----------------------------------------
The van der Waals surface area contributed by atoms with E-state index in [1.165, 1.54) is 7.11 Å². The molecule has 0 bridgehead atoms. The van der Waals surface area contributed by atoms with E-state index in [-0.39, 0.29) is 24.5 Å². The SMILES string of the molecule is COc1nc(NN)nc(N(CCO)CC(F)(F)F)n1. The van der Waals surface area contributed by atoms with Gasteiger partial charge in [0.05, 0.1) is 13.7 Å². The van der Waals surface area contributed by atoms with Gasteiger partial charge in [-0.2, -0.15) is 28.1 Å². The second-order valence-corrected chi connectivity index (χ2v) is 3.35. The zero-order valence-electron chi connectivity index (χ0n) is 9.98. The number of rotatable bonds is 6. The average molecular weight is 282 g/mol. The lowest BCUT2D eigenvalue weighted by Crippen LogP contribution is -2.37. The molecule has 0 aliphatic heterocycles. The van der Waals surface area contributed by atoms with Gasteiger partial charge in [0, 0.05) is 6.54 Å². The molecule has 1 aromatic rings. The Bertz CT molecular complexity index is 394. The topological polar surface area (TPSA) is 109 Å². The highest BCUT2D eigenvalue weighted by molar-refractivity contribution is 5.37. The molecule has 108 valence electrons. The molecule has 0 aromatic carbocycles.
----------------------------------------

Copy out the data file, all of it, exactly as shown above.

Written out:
The van der Waals surface area contributed by atoms with E-state index in [1.165, 1.54) is 7.11 Å². The molecule has 0 bridgehead atoms. The van der Waals surface area contributed by atoms with E-state index in [-0.39, 0.29) is 24.5 Å². The SMILES string of the molecule is COc1nc(NN)nc(N(CCO)CC(F)(F)F)n1. The van der Waals surface area contributed by atoms with Gasteiger partial charge in [0.05, 0.1) is 13.7 Å². The van der Waals surface area contributed by atoms with Gasteiger partial charge in [-0.2, -0.15) is 28.1 Å². The second-order valence-corrected chi connectivity index (χ2v) is 3.35. The zero-order valence-electron chi connectivity index (χ0n) is 9.98. The number of rotatable bonds is 6. The average molecular weight is 282 g/mol. The lowest BCUT2D eigenvalue weighted by Crippen LogP contribution is -2.37. The molecule has 0 aliphatic heterocycles. The van der Waals surface area contributed by atoms with Gasteiger partial charge in [0, 0.05) is 6.54 Å². The molecule has 1 aromatic rings. The Bertz CT molecular complexity index is 394. The topological polar surface area (TPSA) is 109 Å². The highest BCUT2D eigenvalue weighted by molar-refractivity contribution is 5.37. The molecule has 108 valence electrons. The molecule has 0 aromatic carbocycles.